An Iranian Oscar contender impacted by President Donald Trump’s controversial travel ban is to have an open-air premiere in London just hours before the ceremony.
The Salesman, up for the best foreign language film award, will be screened in Trafalgar Square on 26 February.
Its director has said he will not go to the Oscars due to President Trump’s attempts to bar people from seven Muslim-majority countries, including Iran.
It is not yet known if Asghar Farhadi will attend the event in London.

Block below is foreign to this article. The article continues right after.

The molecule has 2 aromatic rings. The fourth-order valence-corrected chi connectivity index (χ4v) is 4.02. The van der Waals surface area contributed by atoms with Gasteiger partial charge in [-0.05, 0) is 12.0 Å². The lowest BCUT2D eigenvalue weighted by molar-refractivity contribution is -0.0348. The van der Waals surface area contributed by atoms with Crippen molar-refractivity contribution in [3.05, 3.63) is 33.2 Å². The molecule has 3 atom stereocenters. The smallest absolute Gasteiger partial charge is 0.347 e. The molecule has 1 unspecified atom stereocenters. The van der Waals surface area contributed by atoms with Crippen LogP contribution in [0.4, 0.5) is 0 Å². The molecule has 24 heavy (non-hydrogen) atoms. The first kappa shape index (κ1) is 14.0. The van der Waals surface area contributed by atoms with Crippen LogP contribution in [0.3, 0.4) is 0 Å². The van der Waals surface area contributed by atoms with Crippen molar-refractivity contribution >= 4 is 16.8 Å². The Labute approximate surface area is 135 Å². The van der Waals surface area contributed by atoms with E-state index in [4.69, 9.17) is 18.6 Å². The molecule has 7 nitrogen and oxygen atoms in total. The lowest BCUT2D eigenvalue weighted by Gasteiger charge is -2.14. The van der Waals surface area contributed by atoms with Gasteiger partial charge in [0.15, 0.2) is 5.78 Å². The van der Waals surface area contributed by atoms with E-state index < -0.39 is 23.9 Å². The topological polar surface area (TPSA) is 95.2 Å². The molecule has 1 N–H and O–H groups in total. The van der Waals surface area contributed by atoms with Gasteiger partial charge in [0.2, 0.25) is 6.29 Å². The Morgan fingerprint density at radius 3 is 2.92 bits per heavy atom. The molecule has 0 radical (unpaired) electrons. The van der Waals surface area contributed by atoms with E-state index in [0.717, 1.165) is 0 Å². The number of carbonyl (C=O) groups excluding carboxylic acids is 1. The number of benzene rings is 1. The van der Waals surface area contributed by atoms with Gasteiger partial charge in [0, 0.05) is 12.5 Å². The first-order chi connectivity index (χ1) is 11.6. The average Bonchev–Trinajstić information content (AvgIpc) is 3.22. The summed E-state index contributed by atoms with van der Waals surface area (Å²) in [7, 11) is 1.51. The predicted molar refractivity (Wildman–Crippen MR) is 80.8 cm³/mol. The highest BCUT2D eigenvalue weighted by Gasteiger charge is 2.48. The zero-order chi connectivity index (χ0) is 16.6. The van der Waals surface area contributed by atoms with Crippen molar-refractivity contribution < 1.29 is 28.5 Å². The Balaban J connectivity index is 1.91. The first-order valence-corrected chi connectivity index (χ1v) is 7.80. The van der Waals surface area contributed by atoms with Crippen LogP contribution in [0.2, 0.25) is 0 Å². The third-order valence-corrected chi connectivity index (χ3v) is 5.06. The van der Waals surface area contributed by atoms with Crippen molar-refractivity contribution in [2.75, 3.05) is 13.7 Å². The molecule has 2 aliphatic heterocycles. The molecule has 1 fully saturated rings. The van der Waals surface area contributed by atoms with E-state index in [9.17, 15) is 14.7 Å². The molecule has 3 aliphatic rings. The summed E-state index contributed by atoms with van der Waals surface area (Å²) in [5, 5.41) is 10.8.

The director – whose earlier work A Separation won the foreign film Oscar in 2012 – said the free screening had “a great symbolic value”.
“The gathering of the audience around The Salesman in this famous London square is a symbol of unity against the division and separation of people,” he said.
The afternoon event will include a programme of readings and speeches from actors and directors, including Mike Leigh.
The Salesman, which opens in the UK on 17 March, tells of a couple whose relationship suffers as they rehearse an amateur production Arthur Miller’s Death of a Salesman.
Last month the organisers of the Oscars said they found it “extremely troubling” that Farhadi could be barred from entering the US.
In a statement, the director said he would not attend the Academy Awards even if he were offered dispensation by the US government.